It’s difficult enough already for the visually impaired to read the books and publications sighted people take for granted, but it’s downright impossible when the content isn’t even available in accessible formats. Fortunately, a global agreement aimed at alleviating the problem passed a major milestone today and may take effect before the end of the year.
The Marrakesh Treaty is a proposed set of rules designed by the World Intellectual Property Organization, a division of the U.N. that helps alleviate cross-border IP issues. Marrakesh would create exceptions to copyright laws, allowing reproduction of works in accessible formats like Braille, audio or e-book, and easing restrictions on passing those works between countries.
The range of disabilities, needs and means of access are very wide: A person who is paralyzed or lacks hands has very different requirements from someone who is blind, or someone suffering from dyslexia.
Marrakesh isn’t some hot new idea; the treaty has been under construction and negotiation for a decade — which isn’t surprising, since big international agreements aren’t simple by any means. Of course, it doesn’t help that major copyright holders like the MPAA have opposed it — limiting its scope from affecting things like subtitles.
Ironically, the U.S. is one of the few lucky countries that already offers the copyright limitations the treaty seeks to internationalize — and with major organizations willing to do so. In fact, just yesterday, HathiTrust and the National Federation of the Blind announced the release of more than 14 million books into an online repository for the blind and print-disabled.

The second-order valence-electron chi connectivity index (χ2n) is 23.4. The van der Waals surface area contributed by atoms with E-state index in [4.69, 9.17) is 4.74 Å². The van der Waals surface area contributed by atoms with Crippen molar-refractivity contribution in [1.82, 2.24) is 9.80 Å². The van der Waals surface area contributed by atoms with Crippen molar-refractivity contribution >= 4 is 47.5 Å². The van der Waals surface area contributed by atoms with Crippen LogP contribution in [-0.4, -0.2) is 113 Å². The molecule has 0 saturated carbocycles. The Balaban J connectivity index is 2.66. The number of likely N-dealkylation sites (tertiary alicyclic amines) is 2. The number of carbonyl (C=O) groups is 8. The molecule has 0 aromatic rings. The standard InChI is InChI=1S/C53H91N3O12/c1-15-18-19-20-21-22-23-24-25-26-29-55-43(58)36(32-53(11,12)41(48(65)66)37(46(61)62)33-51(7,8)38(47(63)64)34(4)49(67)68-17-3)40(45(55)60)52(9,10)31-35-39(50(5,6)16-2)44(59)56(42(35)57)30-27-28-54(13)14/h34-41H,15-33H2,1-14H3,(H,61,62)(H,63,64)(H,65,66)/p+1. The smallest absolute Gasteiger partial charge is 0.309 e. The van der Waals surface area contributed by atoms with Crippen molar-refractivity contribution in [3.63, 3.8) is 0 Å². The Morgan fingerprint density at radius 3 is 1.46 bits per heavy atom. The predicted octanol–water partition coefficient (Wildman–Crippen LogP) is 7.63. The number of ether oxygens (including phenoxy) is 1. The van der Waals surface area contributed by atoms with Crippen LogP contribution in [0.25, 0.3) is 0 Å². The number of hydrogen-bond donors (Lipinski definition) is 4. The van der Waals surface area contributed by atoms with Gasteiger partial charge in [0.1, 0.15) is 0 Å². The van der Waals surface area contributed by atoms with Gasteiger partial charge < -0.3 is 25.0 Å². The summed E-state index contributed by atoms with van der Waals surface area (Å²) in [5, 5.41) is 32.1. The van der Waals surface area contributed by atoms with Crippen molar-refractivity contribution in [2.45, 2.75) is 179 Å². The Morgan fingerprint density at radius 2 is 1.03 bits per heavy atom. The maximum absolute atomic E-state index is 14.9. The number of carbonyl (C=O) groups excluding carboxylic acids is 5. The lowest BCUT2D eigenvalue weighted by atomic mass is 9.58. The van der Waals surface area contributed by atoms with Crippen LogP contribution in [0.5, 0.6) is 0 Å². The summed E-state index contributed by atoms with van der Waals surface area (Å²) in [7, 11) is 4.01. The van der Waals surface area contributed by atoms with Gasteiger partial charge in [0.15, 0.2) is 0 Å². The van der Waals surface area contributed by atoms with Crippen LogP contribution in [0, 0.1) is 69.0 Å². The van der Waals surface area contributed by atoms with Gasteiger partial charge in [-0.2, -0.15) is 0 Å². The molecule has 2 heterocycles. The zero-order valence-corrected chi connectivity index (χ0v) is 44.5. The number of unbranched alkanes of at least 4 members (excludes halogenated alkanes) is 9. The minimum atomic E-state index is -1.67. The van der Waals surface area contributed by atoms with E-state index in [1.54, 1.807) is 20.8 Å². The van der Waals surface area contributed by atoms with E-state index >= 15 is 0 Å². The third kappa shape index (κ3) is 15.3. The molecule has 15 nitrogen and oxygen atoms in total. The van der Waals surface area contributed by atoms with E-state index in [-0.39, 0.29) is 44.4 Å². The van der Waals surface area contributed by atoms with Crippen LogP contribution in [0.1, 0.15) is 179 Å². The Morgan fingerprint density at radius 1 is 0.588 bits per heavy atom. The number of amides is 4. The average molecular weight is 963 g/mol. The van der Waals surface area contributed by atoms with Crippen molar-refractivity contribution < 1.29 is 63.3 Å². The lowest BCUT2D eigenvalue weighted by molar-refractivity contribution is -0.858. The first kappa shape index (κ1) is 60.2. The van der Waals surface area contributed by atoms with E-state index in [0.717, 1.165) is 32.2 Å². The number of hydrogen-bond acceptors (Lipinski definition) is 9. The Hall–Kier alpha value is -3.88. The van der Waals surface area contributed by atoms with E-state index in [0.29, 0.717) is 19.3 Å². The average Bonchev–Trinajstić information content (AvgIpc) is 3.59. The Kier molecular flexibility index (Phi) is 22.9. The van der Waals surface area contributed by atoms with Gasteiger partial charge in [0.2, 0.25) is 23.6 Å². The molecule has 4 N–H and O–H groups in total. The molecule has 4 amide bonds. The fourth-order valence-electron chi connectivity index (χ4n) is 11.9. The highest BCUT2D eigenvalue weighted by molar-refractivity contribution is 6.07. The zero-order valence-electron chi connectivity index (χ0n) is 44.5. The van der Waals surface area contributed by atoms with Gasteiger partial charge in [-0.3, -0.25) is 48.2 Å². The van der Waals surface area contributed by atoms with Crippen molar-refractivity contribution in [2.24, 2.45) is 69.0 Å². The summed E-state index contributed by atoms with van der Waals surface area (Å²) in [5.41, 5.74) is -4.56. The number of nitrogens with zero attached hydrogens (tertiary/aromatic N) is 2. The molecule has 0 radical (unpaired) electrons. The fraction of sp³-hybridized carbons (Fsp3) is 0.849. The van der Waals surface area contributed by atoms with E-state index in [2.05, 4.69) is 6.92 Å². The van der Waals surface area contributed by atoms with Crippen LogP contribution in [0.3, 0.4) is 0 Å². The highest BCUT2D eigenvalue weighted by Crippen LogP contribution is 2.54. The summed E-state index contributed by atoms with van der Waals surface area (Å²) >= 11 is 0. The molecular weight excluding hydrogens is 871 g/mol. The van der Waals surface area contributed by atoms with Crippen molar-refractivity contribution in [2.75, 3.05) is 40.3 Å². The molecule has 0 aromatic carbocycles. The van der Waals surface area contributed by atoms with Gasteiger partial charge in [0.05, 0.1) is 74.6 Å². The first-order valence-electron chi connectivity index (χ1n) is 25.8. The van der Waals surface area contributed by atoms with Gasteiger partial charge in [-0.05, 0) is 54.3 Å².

Opposition notwithstanding, things appear to be coming to a conclusion in a flurry of activity: Ecuador and Guatemala acceded to the treaty yesterday, and Canada did so today, becoming the critical 20th country to accede to Marrakesh, allowing it to be “entered into force.” India, it is worth mentioning, was the first to ratify, two years ago.
“The Marrakesh Treaty will, when widely adopted throughout the world, create the framework for persons who are blind and visually impaired to enjoy access to literacy in a much more equal and inclusive way,” said WIPO Director General Francis Gurry in a press release.
Entry into force means WIPO can start nagging signatory countries into fulfilling their promises and making the treaty’s provisions into actual law. This should occur on September 30, though don’t expect a flood of Braille translations on October 1 — laws still need to be written and organizations chosen or formed to oversee the process of translation and distribution.
Still, however slow it’s been, it’s better than having nothing at all. Within a few years it should be considerably easier for someone who is unable to read a traditional print book to find an alternative.
[hat tip: EFF]